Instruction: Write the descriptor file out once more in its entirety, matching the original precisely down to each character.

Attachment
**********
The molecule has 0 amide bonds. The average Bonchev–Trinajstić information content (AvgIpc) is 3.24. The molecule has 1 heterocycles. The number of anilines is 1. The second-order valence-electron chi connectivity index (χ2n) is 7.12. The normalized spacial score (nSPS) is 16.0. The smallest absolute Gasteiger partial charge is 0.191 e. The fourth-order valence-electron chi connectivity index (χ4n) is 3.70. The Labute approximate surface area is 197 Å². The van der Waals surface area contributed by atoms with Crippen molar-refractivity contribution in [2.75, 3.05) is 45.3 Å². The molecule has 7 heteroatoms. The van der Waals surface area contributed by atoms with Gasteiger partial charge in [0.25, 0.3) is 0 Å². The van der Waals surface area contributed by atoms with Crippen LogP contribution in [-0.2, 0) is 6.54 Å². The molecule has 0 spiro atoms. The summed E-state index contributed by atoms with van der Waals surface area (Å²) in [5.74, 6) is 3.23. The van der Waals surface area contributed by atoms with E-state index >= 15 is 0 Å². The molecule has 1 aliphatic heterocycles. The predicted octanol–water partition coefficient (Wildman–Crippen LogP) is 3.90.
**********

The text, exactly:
The molecule has 0 amide bonds. The average Bonchev–Trinajstić information content (AvgIpc) is 3.24. The molecule has 1 heterocycles. The number of anilines is 1. The second-order valence-electron chi connectivity index (χ2n) is 7.12. The normalized spacial score (nSPS) is 16.0. The smallest absolute Gasteiger partial charge is 0.191 e. The fourth-order valence-electron chi connectivity index (χ4n) is 3.70. The Labute approximate surface area is 197 Å². The van der Waals surface area contributed by atoms with Crippen molar-refractivity contribution in [2.75, 3.05) is 45.3 Å². The molecule has 7 heteroatoms. The van der Waals surface area contributed by atoms with Gasteiger partial charge in [0.25, 0.3) is 0 Å². The van der Waals surface area contributed by atoms with Crippen LogP contribution in [-0.2, 0) is 6.54 Å². The molecule has 0 spiro atoms. The summed E-state index contributed by atoms with van der Waals surface area (Å²) in [5.74, 6) is 3.23. The van der Waals surface area contributed by atoms with E-state index >= 15 is 0 Å². The molecule has 1 aliphatic heterocycles. The predicted octanol–water partition coefficient (Wildman–Crippen LogP) is 3.90.